In a recent article, I have analyzed Unilever's (NYSE:UL) financial data from an investor's standpoint. This article contains a similar analysis of Procter & Gamble (NYSE:PG) and a comparison of the two consumer brand giants, which suggests that it might be worthwhile to consider replacing at least a portion of your PG stake with Unilever. Unilever offers a higher yield, better returns on retained earnings, a more efficient policy of distributing cash to shareholders and better growth prospects. However, be careful: Unilever features significant exposure to emerging markets and their currencies.
Both of the companies manage multiple consumer brands; Unilever is more focused on food, while P&G is more concentrated in household and personal care. You can find an extensive comparison of the two companies in the following linked SA article; I will only focus on the financial aspects here.
My analysis is based on the data from the annual reports available on P&G's website. The data is summarized in the following table. For a more detailed discussion of metrics, like owner earnings and return on tangible assets, I refer the reader to my article on Unilever. Certain metrics in this table (not published by the company) are my estimates; I will discuss how they were derived now.
Similarly to Unilever, P&G consistently operates with slightly negative working capital. As can be seen from the data, it is prudent not to count on regular reductions of the working capital. Consequently, in order to calculate owner earnings (OE) for P&G, we take net income, add D&A and subtract maintenance capital expenditures.
According to page 37 of the 2013 annual report;
Capital expenditures, primarily to support capacity expansion, innovation and cost savings, were $4.0 billion in both 2013 and 2012.
I am of the opinion that innovation is an inherent part of brand management, hence most of the expenditures related to innovation (e.g. plant reconfigurations and enhancements) are necessary just to maintain the business volume. A lack of innovation leads to slowly decreasing sales. The same goes for cost savings: forget about costs for a couple of years, and you end up with squeezed margins and/or a loss of the market share. So only capacity expansions count as growth capex. I will do the company a favor and only count three quarters of capex as maintenance, but bear in mind that the remaining quarter did not lead to much growth in the past five years: revenues have grown at a less than 2% CAGR, and profits have declined.
Return on equity (ROE) is calculated as OE over equity. For tangible assets, I have taken the reported current assets minus current tax assets and added property, plant, equipment and "other non-current assets" (I could not find if this balance sheet entry corresponds to something tangible or not; the difference is not important anyway). The return on tangible assets is defined as OE over tangible assets.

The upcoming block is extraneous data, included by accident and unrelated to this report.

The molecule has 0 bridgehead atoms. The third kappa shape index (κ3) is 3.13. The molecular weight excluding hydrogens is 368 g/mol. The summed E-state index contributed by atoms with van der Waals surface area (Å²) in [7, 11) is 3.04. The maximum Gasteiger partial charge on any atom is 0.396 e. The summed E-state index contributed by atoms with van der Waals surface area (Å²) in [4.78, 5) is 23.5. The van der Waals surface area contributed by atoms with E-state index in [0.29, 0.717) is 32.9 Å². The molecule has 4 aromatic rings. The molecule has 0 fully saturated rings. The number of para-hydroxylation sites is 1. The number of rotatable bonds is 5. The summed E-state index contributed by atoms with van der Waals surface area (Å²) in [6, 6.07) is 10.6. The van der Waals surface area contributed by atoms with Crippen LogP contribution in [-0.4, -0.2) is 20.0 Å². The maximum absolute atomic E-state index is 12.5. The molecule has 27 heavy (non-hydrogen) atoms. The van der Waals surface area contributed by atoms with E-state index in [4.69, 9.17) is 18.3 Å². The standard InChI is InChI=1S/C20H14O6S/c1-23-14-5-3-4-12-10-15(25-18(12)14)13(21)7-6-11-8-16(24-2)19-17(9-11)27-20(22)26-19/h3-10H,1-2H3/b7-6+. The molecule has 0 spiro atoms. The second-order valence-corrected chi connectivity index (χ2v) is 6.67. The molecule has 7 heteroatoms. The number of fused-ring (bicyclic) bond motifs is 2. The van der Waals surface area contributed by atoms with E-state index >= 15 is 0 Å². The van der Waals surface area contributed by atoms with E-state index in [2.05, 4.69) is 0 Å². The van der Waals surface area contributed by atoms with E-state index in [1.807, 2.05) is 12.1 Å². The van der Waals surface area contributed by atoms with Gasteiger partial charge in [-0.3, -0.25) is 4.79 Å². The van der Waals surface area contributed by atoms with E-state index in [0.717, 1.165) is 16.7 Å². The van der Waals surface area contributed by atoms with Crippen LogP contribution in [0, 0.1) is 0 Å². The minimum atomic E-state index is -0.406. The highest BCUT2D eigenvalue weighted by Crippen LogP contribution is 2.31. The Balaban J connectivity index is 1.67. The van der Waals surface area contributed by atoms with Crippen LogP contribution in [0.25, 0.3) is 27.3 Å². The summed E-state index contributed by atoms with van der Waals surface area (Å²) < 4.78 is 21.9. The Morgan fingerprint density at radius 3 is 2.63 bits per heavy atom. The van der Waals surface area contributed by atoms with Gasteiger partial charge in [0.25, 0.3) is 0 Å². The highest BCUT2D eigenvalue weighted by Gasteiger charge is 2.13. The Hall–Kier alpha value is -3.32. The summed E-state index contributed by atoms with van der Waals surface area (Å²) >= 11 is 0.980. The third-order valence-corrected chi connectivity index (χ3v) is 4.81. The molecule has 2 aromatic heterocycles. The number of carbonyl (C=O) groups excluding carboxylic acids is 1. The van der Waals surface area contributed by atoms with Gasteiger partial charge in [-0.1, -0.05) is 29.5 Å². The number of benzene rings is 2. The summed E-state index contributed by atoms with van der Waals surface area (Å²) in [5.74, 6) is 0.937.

The "shares outstanding" entry in my table represents "diluted weighted average common shares outstanding" reported in the annual reports. "Net repurchases" is the difference between treasury purchases and employee plan issuances, as reported in the consolidated statements of shareholders' equity. Note that the company boldly claims in a presentation that it bought back shares for $6 billion in 2013; however, $3.6 billion of that just offset the dilution from employee stock issuances.
Finally, we are ready to compare Procter & Gamble with Unilever.
Returns and margins
Both companies sport stable and very attractive returns on tangible assets (see the following table).
While the return on equity has been stable in the case of Unilever, it has declined in the last three years for P&G --- a warning sign. Unilever's ROE is about twice that of P&G. This is caused by Unilever using more leverage: its long-term debt is about 50%-60% of equity, while P&G's long-term debt is about 25%-35% of equity. Nevertheless, both companies have interest coverage ratios exceeding 10, and strong balance sheets.
The net profit margin hovered around 10% for Unilever and ranged between 13 and 19% for P&G. The profit margin declines that occurred in the last few years are another warning sign for P&G. Unilever's smaller net margin is probably caused by a different brand mix; perhaps food commands smaller margins than personal care products.
Policy of returning cash to shareholders
Unilever has not repurchased shares since 2008. Instead, it has invested in future growth and paid more in dividends. As a potential shareholder, I agree with the management on this decision.